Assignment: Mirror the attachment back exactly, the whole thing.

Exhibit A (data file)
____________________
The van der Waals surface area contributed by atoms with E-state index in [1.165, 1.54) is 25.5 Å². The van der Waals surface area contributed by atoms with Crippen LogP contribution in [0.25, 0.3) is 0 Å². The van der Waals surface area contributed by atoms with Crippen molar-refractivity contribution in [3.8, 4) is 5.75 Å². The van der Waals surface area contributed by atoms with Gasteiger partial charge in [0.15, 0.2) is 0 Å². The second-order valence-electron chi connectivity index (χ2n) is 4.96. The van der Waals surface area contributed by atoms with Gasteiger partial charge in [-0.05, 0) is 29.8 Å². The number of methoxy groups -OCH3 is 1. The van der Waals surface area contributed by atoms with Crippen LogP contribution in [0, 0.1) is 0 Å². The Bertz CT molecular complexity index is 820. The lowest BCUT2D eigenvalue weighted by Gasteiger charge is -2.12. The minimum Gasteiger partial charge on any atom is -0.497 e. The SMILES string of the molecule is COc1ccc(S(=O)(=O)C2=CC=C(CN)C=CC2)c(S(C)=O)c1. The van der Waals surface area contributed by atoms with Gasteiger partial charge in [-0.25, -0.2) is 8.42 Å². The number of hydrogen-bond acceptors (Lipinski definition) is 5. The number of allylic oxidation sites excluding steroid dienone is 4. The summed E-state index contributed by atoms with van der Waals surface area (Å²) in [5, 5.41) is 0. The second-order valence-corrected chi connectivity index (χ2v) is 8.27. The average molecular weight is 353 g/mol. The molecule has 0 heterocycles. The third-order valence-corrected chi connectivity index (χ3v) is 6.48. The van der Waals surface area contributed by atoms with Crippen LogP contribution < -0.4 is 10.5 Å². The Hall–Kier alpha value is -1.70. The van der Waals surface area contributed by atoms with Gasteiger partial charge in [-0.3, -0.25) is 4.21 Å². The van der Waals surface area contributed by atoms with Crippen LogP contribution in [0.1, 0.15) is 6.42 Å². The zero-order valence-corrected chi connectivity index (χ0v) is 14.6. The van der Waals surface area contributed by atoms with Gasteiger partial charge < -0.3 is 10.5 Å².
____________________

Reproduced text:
The van der Waals surface area contributed by atoms with E-state index in [1.165, 1.54) is 25.5 Å². The van der Waals surface area contributed by atoms with Crippen LogP contribution in [0.25, 0.3) is 0 Å². The van der Waals surface area contributed by atoms with Crippen molar-refractivity contribution in [3.8, 4) is 5.75 Å². The van der Waals surface area contributed by atoms with Gasteiger partial charge in [0.15, 0.2) is 0 Å². The second-order valence-electron chi connectivity index (χ2n) is 4.96. The van der Waals surface area contributed by atoms with Gasteiger partial charge in [-0.05, 0) is 29.8 Å². The number of methoxy groups -OCH3 is 1. The van der Waals surface area contributed by atoms with Crippen LogP contribution in [0, 0.1) is 0 Å². The Bertz CT molecular complexity index is 820. The lowest BCUT2D eigenvalue weighted by Gasteiger charge is -2.12. The minimum Gasteiger partial charge on any atom is -0.497 e. The SMILES string of the molecule is COc1ccc(S(=O)(=O)C2=CC=C(CN)C=CC2)c(S(C)=O)c1. The van der Waals surface area contributed by atoms with Gasteiger partial charge in [-0.25, -0.2) is 8.42 Å². The number of hydrogen-bond acceptors (Lipinski definition) is 5. The number of allylic oxidation sites excluding steroid dienone is 4. The summed E-state index contributed by atoms with van der Waals surface area (Å²) in [5, 5.41) is 0. The second-order valence-corrected chi connectivity index (χ2v) is 8.27. The average molecular weight is 353 g/mol. The molecule has 0 heterocycles. The third-order valence-corrected chi connectivity index (χ3v) is 6.48. The van der Waals surface area contributed by atoms with Crippen LogP contribution < -0.4 is 10.5 Å². The Hall–Kier alpha value is -1.70. The van der Waals surface area contributed by atoms with Gasteiger partial charge in [-0.3, -0.25) is 4.21 Å². The van der Waals surface area contributed by atoms with Crippen LogP contribution in [0.1, 0.15) is 6.42 Å². The zero-order valence-corrected chi connectivity index (χ0v) is 14.6. The van der Waals surface area contributed by atoms with Gasteiger partial charge < -0.3 is 10.5 Å².